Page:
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decided: May 14, 1980.


Appeal from the Order of the Workmen's Compensation Appeal Board in case of Eli McCullough v. Colt Industries, No. A-75959.


Roy F. Walters, Jr., Fried, Kane, Walters and Zuschlag, for petitioner.

Edwin H. Beachler, with him Richard G. Spagnolli and William R. Caroselli, of McArdle, Caroselli, Spagnolli & Beachler, for respondents.

Judges Mencer, Blatt and MacPhail, sitting as a panel of three. Opinion by Judge Blatt.

Author: Blatt

[ 51 Pa. Commw. Page 355]

Colt Industries (petitioner) appeals from an order of the Workmen's Compensation Appeal Board (Board) which affirmed the referee's order awarding compensation to Eli McCullough (claimant).

The claimant had worked at the coke batteries of Crucible Steel (a division of the petitioner organization) for approximately 28 years. He was discharged at the age of 62 in May of 1975 as a result of a fight with his foreman, and he admits that, at the date of his discharge, he was not disabled. Approximately 18 months after his discharge, however, he notified the petitioner that he was disabled due to pneumoconiosis.

[ 51 Pa. Commw. Page 356]

The petitioner's examining physician, Dr. Michael Wald, testified by way of deposition that the claimant was permanently disabled as a result of chronic bronchitis and pneumoconiosis, and that these conditions were the result of inhalation of dust at the coke batteries. The referee concluded that, pursuant to Sections 108 and 301(c) of The Pennsylvania Workmen's Compensation Act (Act), Act of June 2, 1915, P.L. 736, as amended, 77 P.S. §§ 27.1 and 411(2), the claimant had suffered a partial disability as a result of his employment with the petitioner and ordered the petitioner, a self-insured company, to compensate the claimant in the amount of $151.67 per week.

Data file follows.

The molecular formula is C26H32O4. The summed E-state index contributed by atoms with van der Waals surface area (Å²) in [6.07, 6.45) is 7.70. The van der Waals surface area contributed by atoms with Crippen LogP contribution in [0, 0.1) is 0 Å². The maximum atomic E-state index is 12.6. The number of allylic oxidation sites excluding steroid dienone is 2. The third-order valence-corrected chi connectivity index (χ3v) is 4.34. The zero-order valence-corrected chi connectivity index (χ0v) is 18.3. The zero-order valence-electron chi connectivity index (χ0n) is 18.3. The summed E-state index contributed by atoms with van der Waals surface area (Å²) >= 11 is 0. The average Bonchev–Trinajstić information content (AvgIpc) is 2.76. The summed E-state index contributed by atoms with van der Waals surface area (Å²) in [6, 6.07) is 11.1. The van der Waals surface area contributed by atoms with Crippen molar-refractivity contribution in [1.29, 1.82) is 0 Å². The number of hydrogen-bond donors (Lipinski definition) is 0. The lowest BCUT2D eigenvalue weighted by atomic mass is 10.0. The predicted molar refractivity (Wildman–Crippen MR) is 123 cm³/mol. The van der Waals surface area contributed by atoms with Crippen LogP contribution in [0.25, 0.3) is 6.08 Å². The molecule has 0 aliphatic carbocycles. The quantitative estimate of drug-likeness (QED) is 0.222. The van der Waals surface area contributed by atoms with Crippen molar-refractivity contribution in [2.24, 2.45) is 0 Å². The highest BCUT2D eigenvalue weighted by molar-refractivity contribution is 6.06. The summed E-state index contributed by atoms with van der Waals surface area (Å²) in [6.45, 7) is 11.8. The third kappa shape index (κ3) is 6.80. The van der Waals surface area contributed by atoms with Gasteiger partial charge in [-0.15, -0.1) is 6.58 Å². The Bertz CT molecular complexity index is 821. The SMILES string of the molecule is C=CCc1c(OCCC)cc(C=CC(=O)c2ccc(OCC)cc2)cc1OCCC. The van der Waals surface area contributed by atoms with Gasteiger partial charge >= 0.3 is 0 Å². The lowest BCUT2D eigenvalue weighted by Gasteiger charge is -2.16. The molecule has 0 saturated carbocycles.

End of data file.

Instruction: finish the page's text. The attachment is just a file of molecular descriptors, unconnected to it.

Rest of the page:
The petitioner raises two issues in this appeal. First, it contends that, because the claimant was discharged for a disciplinary infraction, his physical condition should have been assessed at the date of his discharge for the purposes of determining the existence of a compensable injury or disease. Second, the petitioner argues that the referee's finding of disability was not based on substantial evidence. In disposing of these issues, we bear in mind that our review is limited to a determination of whether or not the petitioner's constitutional rights were violated, an error of law was committed, and, because the party with the burden of proof prevailed below, whether or not the necessary findings of fact were supported by substantial evidence. Section 704 of the Administrative Agency Law, 2 Pa. C.S. § 704; Dumm v. Workmen's Compensation Appeal Board, 42 Pa. Commonwealth Ct. 594, 401 A.2d 415 (1979).

With regard to the petitioner's first contention, we note that an employee who is injured while outside the scope of his employment is ineligible for workmen's compensation, Section 301(a) of the Act, 77 P.S. § 431, and it also has been held that if the proximate cause of the injury is the employee's deliberate violation